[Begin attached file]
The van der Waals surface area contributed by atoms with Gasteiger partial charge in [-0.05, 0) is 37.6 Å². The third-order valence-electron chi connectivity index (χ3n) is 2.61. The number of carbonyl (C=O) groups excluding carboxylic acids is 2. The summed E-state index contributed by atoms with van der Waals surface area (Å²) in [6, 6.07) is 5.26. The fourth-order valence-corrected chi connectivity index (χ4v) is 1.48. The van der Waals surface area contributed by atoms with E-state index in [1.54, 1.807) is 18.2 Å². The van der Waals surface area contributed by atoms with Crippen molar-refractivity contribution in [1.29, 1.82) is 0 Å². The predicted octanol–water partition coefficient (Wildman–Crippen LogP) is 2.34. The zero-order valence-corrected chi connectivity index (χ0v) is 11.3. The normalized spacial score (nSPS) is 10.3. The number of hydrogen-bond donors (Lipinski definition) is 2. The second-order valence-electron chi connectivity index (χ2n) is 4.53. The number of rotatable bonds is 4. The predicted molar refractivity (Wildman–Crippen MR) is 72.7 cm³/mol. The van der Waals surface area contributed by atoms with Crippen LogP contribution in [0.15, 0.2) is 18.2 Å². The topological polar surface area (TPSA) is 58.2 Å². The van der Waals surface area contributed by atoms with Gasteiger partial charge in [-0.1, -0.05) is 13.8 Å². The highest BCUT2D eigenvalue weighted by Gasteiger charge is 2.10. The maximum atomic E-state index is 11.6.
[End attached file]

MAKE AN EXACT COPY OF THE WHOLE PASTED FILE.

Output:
The van der Waals surface area contributed by atoms with Gasteiger partial charge in [-0.05, 0) is 37.6 Å². The third-order valence-electron chi connectivity index (χ3n) is 2.61. The number of carbonyl (C=O) groups excluding carboxylic acids is 2. The summed E-state index contributed by atoms with van der Waals surface area (Å²) in [6, 6.07) is 5.26. The fourth-order valence-corrected chi connectivity index (χ4v) is 1.48. The van der Waals surface area contributed by atoms with E-state index in [1.54, 1.807) is 18.2 Å². The van der Waals surface area contributed by atoms with Crippen molar-refractivity contribution in [1.29, 1.82) is 0 Å². The predicted octanol–water partition coefficient (Wildman–Crippen LogP) is 2.34. The zero-order valence-corrected chi connectivity index (χ0v) is 11.3. The normalized spacial score (nSPS) is 10.3. The number of hydrogen-bond donors (Lipinski definition) is 2. The second-order valence-electron chi connectivity index (χ2n) is 4.53. The number of rotatable bonds is 4. The predicted molar refractivity (Wildman–Crippen MR) is 72.7 cm³/mol. The van der Waals surface area contributed by atoms with Crippen LogP contribution in [0.15, 0.2) is 18.2 Å². The topological polar surface area (TPSA) is 58.2 Å². The van der Waals surface area contributed by atoms with Gasteiger partial charge in [-0.1, -0.05) is 13.8 Å². The highest BCUT2D eigenvalue weighted by Gasteiger charge is 2.10. The maximum atomic E-state index is 11.6.